Fzd-binding study using immunoprecipitation

As both Wnt2b-Fc and the Fzds-CRD-myc were poorly secreted into the culture medium, we analyzed the binding of those proteins by co-transfecting cells with both proteins, followed by immunoprecipitation of Wnt2b-Fc. COS7 cells were cultured in DH10, which is 1:1 mixture of Dulbecco's MEM (DMEM, Nissui,Japan) and Ham's F12 (F12, Nissui, Japan) supplemented with 10% FCS, 0.3%glucose and antibiotics. The cells (3×105) were co-transfected with pcDNA3.1-Fzds-CRD-myc and pEF-Wnt2b-Fc by using the Effectene reagent (Qiagen) according to the manufacturer's instructions. As a control experiment, pEF-c-cad7-Fc(Nakagawa and Takeichi, 1998)was used instead of pEF-Wnt2b-Fc. After 48 hours, the cells were washed twice with phosphate-buffered saline (PBS) and incubated in 1 ml of binding buffer(1% Triton-X-100, 1% NP-40, 1 mM EDTA in PBS) for 30 minutes at 4°C. The cell lysates were then centrifuged at 17,400 g for 5 minutes to remove the cell debris and incubated with 50 μl of Protein-A Sepharose-4B beads (Zymed) for 30 minutes at 4°C. After extensive washing with the binding buffer, the immunoprecipitated complexes were lysed in SDS-PAGE sample buffer, run on a 10% acrylamide gel, and then analyzed by using a standard western blotting technique. For detecting the myc and the Fc antigen, we used a mouse monoclonal antibody 9E10 (Sigma) and rabbit anti-human IgG-Fc (Jackson Laboratory), respectively, followed by HRP-conjugated goat anti-mouse IgG (Amersham) and HRP-conjugated goat anti-rabbit IgG (Amersham), respectively.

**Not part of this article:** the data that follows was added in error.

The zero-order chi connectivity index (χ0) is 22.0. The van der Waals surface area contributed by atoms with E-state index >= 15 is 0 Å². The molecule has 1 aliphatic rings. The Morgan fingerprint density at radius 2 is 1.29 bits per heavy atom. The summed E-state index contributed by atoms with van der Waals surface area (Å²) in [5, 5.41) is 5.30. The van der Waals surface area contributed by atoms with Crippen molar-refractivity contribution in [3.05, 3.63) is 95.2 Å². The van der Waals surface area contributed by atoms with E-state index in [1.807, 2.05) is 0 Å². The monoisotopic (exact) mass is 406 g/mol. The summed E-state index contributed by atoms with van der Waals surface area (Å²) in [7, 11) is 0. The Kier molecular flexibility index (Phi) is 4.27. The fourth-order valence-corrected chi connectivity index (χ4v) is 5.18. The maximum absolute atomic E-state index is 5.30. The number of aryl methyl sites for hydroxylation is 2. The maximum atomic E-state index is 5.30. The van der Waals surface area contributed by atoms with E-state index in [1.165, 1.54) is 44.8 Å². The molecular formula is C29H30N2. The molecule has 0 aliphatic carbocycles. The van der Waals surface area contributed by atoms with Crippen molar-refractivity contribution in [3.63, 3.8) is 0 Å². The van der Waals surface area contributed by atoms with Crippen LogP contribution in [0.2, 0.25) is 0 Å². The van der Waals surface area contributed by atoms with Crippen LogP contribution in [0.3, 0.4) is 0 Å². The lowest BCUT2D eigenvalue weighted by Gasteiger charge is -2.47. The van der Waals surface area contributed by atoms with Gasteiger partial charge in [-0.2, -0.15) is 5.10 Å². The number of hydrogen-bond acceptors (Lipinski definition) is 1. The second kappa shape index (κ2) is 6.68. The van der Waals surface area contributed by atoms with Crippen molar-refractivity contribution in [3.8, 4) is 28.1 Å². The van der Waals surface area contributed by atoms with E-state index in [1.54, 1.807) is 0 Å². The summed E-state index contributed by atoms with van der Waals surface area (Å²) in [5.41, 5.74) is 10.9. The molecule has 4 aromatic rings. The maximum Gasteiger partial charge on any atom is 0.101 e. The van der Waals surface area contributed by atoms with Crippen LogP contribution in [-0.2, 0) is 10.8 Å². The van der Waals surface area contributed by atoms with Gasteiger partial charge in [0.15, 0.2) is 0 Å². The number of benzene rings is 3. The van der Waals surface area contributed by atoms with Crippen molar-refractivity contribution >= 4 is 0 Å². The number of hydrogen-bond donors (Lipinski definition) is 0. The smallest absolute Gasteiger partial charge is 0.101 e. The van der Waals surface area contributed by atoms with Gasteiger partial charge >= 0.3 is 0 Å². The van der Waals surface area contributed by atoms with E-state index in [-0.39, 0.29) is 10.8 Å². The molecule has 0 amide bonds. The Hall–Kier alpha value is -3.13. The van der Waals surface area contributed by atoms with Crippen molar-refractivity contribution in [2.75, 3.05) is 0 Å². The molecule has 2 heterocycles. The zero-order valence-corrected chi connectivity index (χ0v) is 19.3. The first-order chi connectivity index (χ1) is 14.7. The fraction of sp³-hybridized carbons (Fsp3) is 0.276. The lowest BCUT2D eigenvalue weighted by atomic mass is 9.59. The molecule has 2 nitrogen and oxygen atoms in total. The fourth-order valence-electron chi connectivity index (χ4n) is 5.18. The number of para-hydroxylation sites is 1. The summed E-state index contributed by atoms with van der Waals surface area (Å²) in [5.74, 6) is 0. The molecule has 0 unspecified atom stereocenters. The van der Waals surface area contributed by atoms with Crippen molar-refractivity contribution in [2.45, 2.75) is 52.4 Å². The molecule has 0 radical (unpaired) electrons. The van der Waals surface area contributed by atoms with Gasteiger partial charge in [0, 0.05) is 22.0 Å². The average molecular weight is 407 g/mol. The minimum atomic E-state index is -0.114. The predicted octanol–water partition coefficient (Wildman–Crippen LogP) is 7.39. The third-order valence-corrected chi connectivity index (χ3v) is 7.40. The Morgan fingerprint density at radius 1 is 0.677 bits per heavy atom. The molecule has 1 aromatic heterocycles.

Preparation of conditioned medium of chicken Wnt2b producing cultures and the lysate of mFzd4-CRD producing cells